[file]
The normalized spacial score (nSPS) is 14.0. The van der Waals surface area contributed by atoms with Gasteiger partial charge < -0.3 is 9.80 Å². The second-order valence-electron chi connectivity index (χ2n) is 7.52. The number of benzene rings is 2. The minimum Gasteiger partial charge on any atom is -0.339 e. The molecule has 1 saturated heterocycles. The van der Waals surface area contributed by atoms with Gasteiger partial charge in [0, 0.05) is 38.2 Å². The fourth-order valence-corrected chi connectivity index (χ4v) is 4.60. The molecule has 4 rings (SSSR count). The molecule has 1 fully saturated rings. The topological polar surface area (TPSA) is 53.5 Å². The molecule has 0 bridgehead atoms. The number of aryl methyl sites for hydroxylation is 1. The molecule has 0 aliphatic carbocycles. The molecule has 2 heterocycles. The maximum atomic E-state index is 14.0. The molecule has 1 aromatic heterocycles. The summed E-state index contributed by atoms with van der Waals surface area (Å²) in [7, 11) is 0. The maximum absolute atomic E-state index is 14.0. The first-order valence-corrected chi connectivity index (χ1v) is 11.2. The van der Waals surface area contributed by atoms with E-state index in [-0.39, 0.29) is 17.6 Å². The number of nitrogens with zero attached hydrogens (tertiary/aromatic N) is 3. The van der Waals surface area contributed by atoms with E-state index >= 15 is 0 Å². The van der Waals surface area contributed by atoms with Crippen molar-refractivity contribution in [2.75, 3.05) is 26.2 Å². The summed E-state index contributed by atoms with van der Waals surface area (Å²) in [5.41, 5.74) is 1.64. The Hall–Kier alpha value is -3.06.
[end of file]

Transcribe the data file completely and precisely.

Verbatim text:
The normalized spacial score (nSPS) is 14.0. The van der Waals surface area contributed by atoms with Gasteiger partial charge < -0.3 is 9.80 Å². The second-order valence-electron chi connectivity index (χ2n) is 7.52. The number of benzene rings is 2. The minimum Gasteiger partial charge on any atom is -0.339 e. The molecule has 1 saturated heterocycles. The van der Waals surface area contributed by atoms with Gasteiger partial charge in [0, 0.05) is 38.2 Å². The fourth-order valence-corrected chi connectivity index (χ4v) is 4.60. The molecule has 4 rings (SSSR count). The molecule has 1 fully saturated rings. The topological polar surface area (TPSA) is 53.5 Å². The molecule has 0 bridgehead atoms. The number of aryl methyl sites for hydroxylation is 1. The molecule has 0 aliphatic carbocycles. The molecule has 2 heterocycles. The maximum atomic E-state index is 14.0. The molecule has 1 aromatic heterocycles. The summed E-state index contributed by atoms with van der Waals surface area (Å²) in [7, 11) is 0. The maximum absolute atomic E-state index is 14.0. The first-order valence-corrected chi connectivity index (χ1v) is 11.2. The van der Waals surface area contributed by atoms with E-state index in [-0.39, 0.29) is 17.6 Å². The number of nitrogens with zero attached hydrogens (tertiary/aromatic N) is 3. The van der Waals surface area contributed by atoms with E-state index >= 15 is 0 Å². The van der Waals surface area contributed by atoms with Crippen molar-refractivity contribution in [2.75, 3.05) is 26.2 Å². The summed E-state index contributed by atoms with van der Waals surface area (Å²) in [5.41, 5.74) is 1.64. The Hall–Kier alpha value is -3.06.